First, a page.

TALLAHASSEE — Early voting appears to be catching on, according to a survey of elections supervisors who say millions already spent on gubernatorial and U.S. Senate races may be raising the level of early interest across the board.
With the Aug. 24 primary looming and with it the fates of both Democratic and Republican hopefuls, supervisors say that early voting numbers are up from 2008, an increase they attribute to high profile statewide races and some heated local contests driving voters to the polls.
Florida Division of Elections officials say nearly 350,000 voters cast ballots by the end of voting Saturday. The statewide figure does not include absentee ballots, which if history holds true will more than double the voting totals.
“The candidates are energized and voters are more energized,” said Jennifer Edwards, supervisor of elections in Collier County, home of Republican gubernatorial candidate Rick Scott.
“Our numbers are up and I expect more than 30 percent of primary voters to cast ballots early.”
And, Edwards said, absentee ballot requests are up more than 52 percent.
Florida officially began early voting in 2004 as part of reforms made in response to problems experienced during the historic 2000 presidential race. To help increase voter participation and avoid Election Day bedlam, lawmakers relaxed absentee ballot requirements and allowed local supervisors to open early voting sites 15 days early.
Florida’s early voting period ended over the weekend, when supervisors were allowed to keep polls open for a total of eight hours.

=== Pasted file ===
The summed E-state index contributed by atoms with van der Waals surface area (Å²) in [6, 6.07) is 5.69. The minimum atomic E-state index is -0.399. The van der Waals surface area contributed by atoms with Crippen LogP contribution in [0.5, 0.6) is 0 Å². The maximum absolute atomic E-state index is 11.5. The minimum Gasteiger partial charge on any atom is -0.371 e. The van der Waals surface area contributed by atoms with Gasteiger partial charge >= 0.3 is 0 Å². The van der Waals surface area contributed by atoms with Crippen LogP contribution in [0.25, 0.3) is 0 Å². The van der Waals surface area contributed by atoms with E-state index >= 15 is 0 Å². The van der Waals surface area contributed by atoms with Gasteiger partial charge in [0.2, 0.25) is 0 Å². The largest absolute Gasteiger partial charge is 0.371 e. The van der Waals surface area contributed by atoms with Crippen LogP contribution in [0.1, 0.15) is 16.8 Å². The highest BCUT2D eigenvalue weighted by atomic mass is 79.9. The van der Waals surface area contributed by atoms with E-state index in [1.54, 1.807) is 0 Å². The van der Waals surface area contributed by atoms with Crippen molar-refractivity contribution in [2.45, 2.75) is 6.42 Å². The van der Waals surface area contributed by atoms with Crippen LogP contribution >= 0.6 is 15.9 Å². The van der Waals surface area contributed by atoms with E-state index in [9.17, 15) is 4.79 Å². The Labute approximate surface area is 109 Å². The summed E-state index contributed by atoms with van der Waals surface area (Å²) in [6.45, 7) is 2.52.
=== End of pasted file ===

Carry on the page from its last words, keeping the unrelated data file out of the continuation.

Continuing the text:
In Leon County, elections supervisor Ion Sancho predicted that 35 percent of voters in the primary will have cast ballots early, a modest but noticeable increase over the 2008 primary cycle. A handful of highly contested local races including a contentious mayoral race appear to be drawing voters to the polls.
“We’re seeing increased turnout at a substantial clip compared to the last election,” Sancho said. “I can’t pinpoint if it’s local races or national races but the local races are definitely catching some local interest.”
Touted as a way to increase voter participation, early voting has not proven to be the democratic boom that backers claimed, said Charles Bullock, University of Georgia political scientist who studies voting habits.
“It doesn’t appear to bring more people to the polls,” Bullock said. “What it tends to do is give people who have already made up their minds a more convenient way to vote.”
Regardless of its ability to bring in more voters, local supervisors say increased use of early and absentee has made their jobs a little easier at a time when tight budgets are forcing them to reduce election staff and cut back on poll worker training.
“It makes it less hectic on Election Day, that’s for sure,” said Kay Clem, Indian River County supervisor of elections and former president of the statewide association of election supervisors, who has had to make substantial budget cuts over the past few years.
“It has definitely smoothed out the process.”
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